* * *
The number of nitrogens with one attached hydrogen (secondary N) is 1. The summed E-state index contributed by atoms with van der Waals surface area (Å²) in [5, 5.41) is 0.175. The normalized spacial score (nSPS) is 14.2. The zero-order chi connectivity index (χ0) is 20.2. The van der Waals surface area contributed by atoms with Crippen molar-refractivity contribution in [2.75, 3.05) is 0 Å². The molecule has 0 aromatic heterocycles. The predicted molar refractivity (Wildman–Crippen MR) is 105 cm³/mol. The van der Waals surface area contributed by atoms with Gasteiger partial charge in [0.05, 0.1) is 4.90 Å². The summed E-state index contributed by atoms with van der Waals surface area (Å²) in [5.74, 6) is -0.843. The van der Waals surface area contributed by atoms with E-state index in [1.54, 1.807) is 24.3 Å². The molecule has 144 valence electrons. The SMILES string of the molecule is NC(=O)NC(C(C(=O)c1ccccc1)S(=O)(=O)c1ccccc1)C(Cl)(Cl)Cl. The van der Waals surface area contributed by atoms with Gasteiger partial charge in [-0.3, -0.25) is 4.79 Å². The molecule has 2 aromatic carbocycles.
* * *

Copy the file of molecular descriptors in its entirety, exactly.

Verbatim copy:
The number of nitrogens with one attached hydrogen (secondary N) is 1. The summed E-state index contributed by atoms with van der Waals surface area (Å²) in [5, 5.41) is 0.175. The normalized spacial score (nSPS) is 14.2. The zero-order chi connectivity index (χ0) is 20.2. The van der Waals surface area contributed by atoms with Crippen molar-refractivity contribution in [2.75, 3.05) is 0 Å². The molecule has 0 aromatic heterocycles. The predicted molar refractivity (Wildman–Crippen MR) is 105 cm³/mol. The van der Waals surface area contributed by atoms with Gasteiger partial charge in [0.05, 0.1) is 4.90 Å². The summed E-state index contributed by atoms with van der Waals surface area (Å²) in [5.74, 6) is -0.843. The van der Waals surface area contributed by atoms with E-state index in [1.54, 1.807) is 24.3 Å². The molecule has 144 valence electrons. The SMILES string of the molecule is NC(=O)NC(C(C(=O)c1ccccc1)S(=O)(=O)c1ccccc1)C(Cl)(Cl)Cl. The van der Waals surface area contributed by atoms with Gasteiger partial charge in [-0.3, -0.25) is 4.79 Å². The molecule has 2 aromatic carbocycles.